While I’m not completely off the church payroll yet, I’m making progress. I’ve cut a significant amount of money from my salary that I’m now deriving from my business. I’m excited, Lord-willing, to eventually work in the ministry completely for free.

Like Paul, I want to be a businessman & a church planter as an example that you can do both. That’s critical for our vision of reaching 1,000,000 in the next 10 years!

Lee, our former Downtown Campus Pastor, felt the same way. After helping our church make the DMM transition, he knew he needed to resign as the Downtown Campus Pastor, take a normal job, and become a businessman & a church planter. He was so sold out to DMM that he didn’t feel like he could derive an income from a traditional church anymore. He was compelled to lead businessmen & women by example.

He started a DMM Church in his home that is aiming to plant many churches & he’s currently working full-time in the business world. And last I talked to him, he’s loving it. He’s around the lost all day long rather than very rarely as a paid pastor. He’s able to influence those around him to see themselves as disciple-makers & church planters.

I’m definitely not saying this is for everyone. Most of my staff are paid by our church. I just had the personal conviction through reading Scripture & wanting to lead by example that I needed to start deriving my income outside of our church.

We’re not going to make it to the 1,000,000 if only full-time paid ministry workers see themselves as church planters. Everyone has to see themselves that way. And we need some examples of people who are businessmen & also church planters.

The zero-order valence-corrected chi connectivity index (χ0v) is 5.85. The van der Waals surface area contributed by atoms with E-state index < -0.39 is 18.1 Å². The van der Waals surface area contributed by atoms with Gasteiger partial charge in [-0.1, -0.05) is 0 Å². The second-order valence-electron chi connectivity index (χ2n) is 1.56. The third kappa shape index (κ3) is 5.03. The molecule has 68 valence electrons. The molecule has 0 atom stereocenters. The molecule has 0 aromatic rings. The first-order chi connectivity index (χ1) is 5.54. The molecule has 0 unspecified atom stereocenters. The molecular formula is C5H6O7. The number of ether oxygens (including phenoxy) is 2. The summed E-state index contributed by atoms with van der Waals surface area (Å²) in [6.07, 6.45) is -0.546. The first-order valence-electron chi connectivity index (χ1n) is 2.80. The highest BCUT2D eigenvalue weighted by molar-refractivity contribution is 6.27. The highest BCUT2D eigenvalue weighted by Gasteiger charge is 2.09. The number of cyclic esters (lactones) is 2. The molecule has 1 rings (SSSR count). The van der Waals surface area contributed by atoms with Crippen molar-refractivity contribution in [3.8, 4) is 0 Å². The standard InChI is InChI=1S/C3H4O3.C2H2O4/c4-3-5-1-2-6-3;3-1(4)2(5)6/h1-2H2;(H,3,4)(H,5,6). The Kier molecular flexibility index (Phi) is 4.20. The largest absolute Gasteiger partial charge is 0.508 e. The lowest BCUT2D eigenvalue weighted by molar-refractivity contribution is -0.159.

Me & Lee have both sensed God leading us to do that.

Jerry Trousdale, author of Miraculous Movements, said:

A cursory look at the book of Acts demonstrates that the work of ministry was largely done by nonprofessional Christians. Several of Jesus’ disciples were humble fishermen. Even Paul appears to have been primarily self-supporting as a tent maker. It is possible that one of the reasons why the Western church of the twenty-first century struggles to grow is that the DNA has been lost that made up the original disciple making movement, that of ordinary people achieving the impossible in the name of God. Well, that DNA is being recaptured in today’s Disciple Making Movements that are based on empowering every member, regardless of background, as a disciple maker, taking very seriously the final instruction of Jesus to His disciples.

How does this change my role leading eLife?

It doesn’t change it at all. I’m hoping that in 5-10 hours per week I can make all I need from the business to provide for my family so I can devote as much time to the movement as possible.

I want to be a tentmaker like Paul.